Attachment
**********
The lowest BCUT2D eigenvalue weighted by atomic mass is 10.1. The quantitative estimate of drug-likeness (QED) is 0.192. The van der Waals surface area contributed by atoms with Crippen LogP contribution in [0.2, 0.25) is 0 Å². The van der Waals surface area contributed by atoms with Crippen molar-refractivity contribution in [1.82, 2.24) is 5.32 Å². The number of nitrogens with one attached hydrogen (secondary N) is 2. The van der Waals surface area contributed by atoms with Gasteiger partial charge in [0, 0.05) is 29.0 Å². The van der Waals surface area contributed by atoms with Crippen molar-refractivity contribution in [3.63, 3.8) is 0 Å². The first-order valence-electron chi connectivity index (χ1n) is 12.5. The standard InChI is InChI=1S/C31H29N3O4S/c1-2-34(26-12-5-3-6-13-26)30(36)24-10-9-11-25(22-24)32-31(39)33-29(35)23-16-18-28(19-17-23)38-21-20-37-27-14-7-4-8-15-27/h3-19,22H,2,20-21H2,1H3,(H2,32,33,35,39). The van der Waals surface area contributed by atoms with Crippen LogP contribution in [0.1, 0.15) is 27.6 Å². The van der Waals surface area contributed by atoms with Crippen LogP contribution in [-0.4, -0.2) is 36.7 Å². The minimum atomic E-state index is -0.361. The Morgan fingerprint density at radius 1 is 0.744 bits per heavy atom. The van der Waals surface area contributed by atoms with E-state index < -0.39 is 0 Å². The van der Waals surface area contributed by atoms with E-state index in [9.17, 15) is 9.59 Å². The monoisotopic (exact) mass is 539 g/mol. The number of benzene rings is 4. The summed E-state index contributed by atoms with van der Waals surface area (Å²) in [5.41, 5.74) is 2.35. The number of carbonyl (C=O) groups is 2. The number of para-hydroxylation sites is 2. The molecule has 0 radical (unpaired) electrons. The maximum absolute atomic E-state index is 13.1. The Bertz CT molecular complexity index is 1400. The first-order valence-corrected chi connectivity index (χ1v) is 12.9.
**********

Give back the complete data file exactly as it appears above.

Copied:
The lowest BCUT2D eigenvalue weighted by atomic mass is 10.1. The quantitative estimate of drug-likeness (QED) is 0.192. The van der Waals surface area contributed by atoms with Crippen LogP contribution in [0.2, 0.25) is 0 Å². The van der Waals surface area contributed by atoms with Crippen molar-refractivity contribution in [1.82, 2.24) is 5.32 Å². The number of nitrogens with one attached hydrogen (secondary N) is 2. The van der Waals surface area contributed by atoms with Gasteiger partial charge in [0, 0.05) is 29.0 Å². The van der Waals surface area contributed by atoms with Crippen molar-refractivity contribution in [3.63, 3.8) is 0 Å². The first-order valence-electron chi connectivity index (χ1n) is 12.5. The standard InChI is InChI=1S/C31H29N3O4S/c1-2-34(26-12-5-3-6-13-26)30(36)24-10-9-11-25(22-24)32-31(39)33-29(35)23-16-18-28(19-17-23)38-21-20-37-27-14-7-4-8-15-27/h3-19,22H,2,20-21H2,1H3,(H2,32,33,35,39). The van der Waals surface area contributed by atoms with Crippen LogP contribution in [0.1, 0.15) is 27.6 Å². The van der Waals surface area contributed by atoms with Crippen LogP contribution in [-0.4, -0.2) is 36.7 Å². The minimum atomic E-state index is -0.361. The Morgan fingerprint density at radius 1 is 0.744 bits per heavy atom. The van der Waals surface area contributed by atoms with E-state index < -0.39 is 0 Å². The van der Waals surface area contributed by atoms with E-state index in [9.17, 15) is 9.59 Å². The monoisotopic (exact) mass is 539 g/mol. The number of benzene rings is 4. The summed E-state index contributed by atoms with van der Waals surface area (Å²) in [5.41, 5.74) is 2.35. The number of carbonyl (C=O) groups is 2. The number of para-hydroxylation sites is 2. The molecule has 0 radical (unpaired) electrons. The maximum absolute atomic E-state index is 13.1. The Bertz CT molecular complexity index is 1400. The first-order valence-corrected chi connectivity index (χ1v) is 12.9.